Ram Pemmaragu, chief technology officer of Strikeforce, says the smartphone is the key vessel that will allow identity technology to graduate beyond static passwords, as well as the hard token-based authentication systems that many financial institutions are currently using. Strikeforce has developed a platform that supports eight different out-of-band authentication methods - relying on a mix of hard tokens that people carry and soft tokens that are embedded in mobile devices.

"We see the phone as enabling a one-time password with biometric features. You can use facial recognition this way. Every phone has a camera," says Pemmaragu, who says the company is also working on fingerprint authentication that can be accessed via sensors on mobile devices. "The phone will someday be the main authentication device, and we'll be able to go beyond the one time passwords, and use the biometric capability to manage the actual phone," he says.

These capabilities are forward looking, but not that far out. "It may take a couple of years. When biometrics gets embedded into the mobile phone, it will make it easier to use it to get into other applications," Pemmaragu says, predicting fingerprint biometrics will probably be the first to be used widely, followed by other methods. "We're probably looking at two years or so."

There are some lingering privacy concerns with facial recognition. The Federal Trade Commission in October issued a report on best practices for facial recognition, saying that business should take steps to protect consumer privacy as they adopt facial recognition. The FTC says companies should also take steps to make sure consumers are aware when facial recognition technology is being used, hinting at opt in.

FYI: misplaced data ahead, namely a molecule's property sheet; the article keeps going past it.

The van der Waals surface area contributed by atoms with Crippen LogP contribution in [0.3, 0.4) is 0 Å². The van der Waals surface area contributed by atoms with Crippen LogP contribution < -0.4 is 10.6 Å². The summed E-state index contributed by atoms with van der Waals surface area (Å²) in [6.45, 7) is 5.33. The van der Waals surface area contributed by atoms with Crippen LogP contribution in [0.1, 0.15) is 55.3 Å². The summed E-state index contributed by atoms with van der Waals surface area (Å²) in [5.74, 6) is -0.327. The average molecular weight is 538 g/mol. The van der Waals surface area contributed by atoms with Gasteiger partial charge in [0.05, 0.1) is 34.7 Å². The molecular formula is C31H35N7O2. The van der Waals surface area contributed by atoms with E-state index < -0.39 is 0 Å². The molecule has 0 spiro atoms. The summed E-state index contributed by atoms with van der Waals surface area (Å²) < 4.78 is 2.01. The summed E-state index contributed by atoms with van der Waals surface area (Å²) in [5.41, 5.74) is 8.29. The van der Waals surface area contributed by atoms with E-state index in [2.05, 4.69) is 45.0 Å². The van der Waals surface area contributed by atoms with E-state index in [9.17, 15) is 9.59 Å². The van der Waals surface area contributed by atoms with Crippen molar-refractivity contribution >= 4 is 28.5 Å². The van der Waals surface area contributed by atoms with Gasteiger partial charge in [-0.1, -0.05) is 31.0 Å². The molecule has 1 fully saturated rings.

In this biometric option, users authenticate themselves by speaking words or phrases and having the vocal patterns matched against those stored in a database.

"Voice biometrics can be a way to replace the knowledge-based questions that banks typically use to authenticate people in contact centers," says Shirley Inscoe, a senior analyst at Aite Group.


(1) Comment



Comments (1)
One point that is missed here is that bio-metrics are just really long passwords. They are convenient because you do not have to remember them but they suffer from all the limits of passwords. For example, if I capture the stream that makes up a fingerprint or iris, I can replay it. This is more of an issue on unsecured networks like the Internet, The Pentagon has a secure network that would make it hard for me to replay the captured stream. So, the real problem is what do you do if your bio-metric signature is compromised? I can change a password, change my iris is not so easy.

I think the best solution is a smart phone application that generates keys that are authenticated by a third party will be the solution for internet authentication. So I go to my banks web site, my smart phone provides the site with a key via blue tooth, and the bank asks a company like Verisign to validate my identity.
Posted by OwlSaver | Tuesday, January 08 2013 at 11:11AM ET